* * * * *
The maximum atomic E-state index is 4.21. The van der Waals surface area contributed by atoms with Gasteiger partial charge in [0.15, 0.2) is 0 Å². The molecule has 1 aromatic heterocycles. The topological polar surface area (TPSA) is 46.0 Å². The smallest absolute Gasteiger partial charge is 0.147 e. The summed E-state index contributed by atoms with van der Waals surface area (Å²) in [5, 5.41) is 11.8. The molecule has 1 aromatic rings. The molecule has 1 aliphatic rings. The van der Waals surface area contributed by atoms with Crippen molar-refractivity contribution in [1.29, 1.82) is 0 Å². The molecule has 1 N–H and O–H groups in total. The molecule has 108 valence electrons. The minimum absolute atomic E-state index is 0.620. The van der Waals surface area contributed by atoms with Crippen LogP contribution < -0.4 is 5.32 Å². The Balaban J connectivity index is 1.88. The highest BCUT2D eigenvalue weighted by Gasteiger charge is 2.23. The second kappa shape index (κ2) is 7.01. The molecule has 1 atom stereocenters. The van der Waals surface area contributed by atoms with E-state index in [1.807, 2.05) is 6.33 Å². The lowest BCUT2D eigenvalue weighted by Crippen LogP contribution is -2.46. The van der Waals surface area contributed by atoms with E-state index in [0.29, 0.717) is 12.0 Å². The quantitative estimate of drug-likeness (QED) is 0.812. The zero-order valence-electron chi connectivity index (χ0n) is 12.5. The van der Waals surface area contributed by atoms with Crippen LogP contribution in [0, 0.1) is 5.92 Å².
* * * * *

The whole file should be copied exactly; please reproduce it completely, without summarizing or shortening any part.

The maximum atomic E-state index is 4.21. The van der Waals surface area contributed by atoms with Gasteiger partial charge in [0.15, 0.2) is 0 Å². The molecule has 1 aromatic heterocycles. The topological polar surface area (TPSA) is 46.0 Å². The smallest absolute Gasteiger partial charge is 0.147 e. The summed E-state index contributed by atoms with van der Waals surface area (Å²) in [5, 5.41) is 11.8. The molecule has 1 aromatic rings. The molecule has 1 aliphatic rings. The van der Waals surface area contributed by atoms with Crippen molar-refractivity contribution in [1.29, 1.82) is 0 Å². The molecule has 1 N–H and O–H groups in total. The molecule has 108 valence electrons. The minimum absolute atomic E-state index is 0.620. The van der Waals surface area contributed by atoms with Crippen LogP contribution < -0.4 is 5.32 Å². The Balaban J connectivity index is 1.88. The highest BCUT2D eigenvalue weighted by Gasteiger charge is 2.23. The second kappa shape index (κ2) is 7.01. The molecule has 1 atom stereocenters. The van der Waals surface area contributed by atoms with E-state index in [1.807, 2.05) is 6.33 Å². The lowest BCUT2D eigenvalue weighted by Crippen LogP contribution is -2.46. The van der Waals surface area contributed by atoms with E-state index in [0.29, 0.717) is 12.0 Å². The quantitative estimate of drug-likeness (QED) is 0.812. The zero-order valence-electron chi connectivity index (χ0n) is 12.5. The van der Waals surface area contributed by atoms with Crippen LogP contribution in [0, 0.1) is 5.92 Å².